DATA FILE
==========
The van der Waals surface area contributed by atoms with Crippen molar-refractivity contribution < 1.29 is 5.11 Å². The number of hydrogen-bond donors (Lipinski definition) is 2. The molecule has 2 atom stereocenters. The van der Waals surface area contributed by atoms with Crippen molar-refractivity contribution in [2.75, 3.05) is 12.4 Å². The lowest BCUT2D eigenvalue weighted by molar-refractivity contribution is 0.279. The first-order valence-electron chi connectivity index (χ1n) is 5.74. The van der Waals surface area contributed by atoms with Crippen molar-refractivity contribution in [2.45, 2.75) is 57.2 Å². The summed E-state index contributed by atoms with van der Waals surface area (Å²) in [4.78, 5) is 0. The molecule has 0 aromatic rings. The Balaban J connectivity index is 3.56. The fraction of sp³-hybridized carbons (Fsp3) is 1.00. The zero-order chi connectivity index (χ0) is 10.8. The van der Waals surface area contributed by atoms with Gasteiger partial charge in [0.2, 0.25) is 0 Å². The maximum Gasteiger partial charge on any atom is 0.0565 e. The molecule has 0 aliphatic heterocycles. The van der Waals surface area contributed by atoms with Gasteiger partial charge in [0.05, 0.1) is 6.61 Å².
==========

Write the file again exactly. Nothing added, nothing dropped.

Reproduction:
The van der Waals surface area contributed by atoms with Crippen molar-refractivity contribution < 1.29 is 5.11 Å². The number of hydrogen-bond donors (Lipinski definition) is 2. The molecule has 2 atom stereocenters. The van der Waals surface area contributed by atoms with Crippen molar-refractivity contribution in [2.75, 3.05) is 12.4 Å². The lowest BCUT2D eigenvalue weighted by molar-refractivity contribution is 0.279. The first-order valence-electron chi connectivity index (χ1n) is 5.74. The van der Waals surface area contributed by atoms with Crippen molar-refractivity contribution in [2.45, 2.75) is 57.2 Å². The summed E-state index contributed by atoms with van der Waals surface area (Å²) in [4.78, 5) is 0. The molecule has 0 aromatic rings. The Balaban J connectivity index is 3.56. The fraction of sp³-hybridized carbons (Fsp3) is 1.00. The zero-order chi connectivity index (χ0) is 10.8. The van der Waals surface area contributed by atoms with Gasteiger partial charge in [0.2, 0.25) is 0 Å². The maximum Gasteiger partial charge on any atom is 0.0565 e. The molecule has 0 aliphatic heterocycles. The van der Waals surface area contributed by atoms with Gasteiger partial charge in [0.05, 0.1) is 6.61 Å².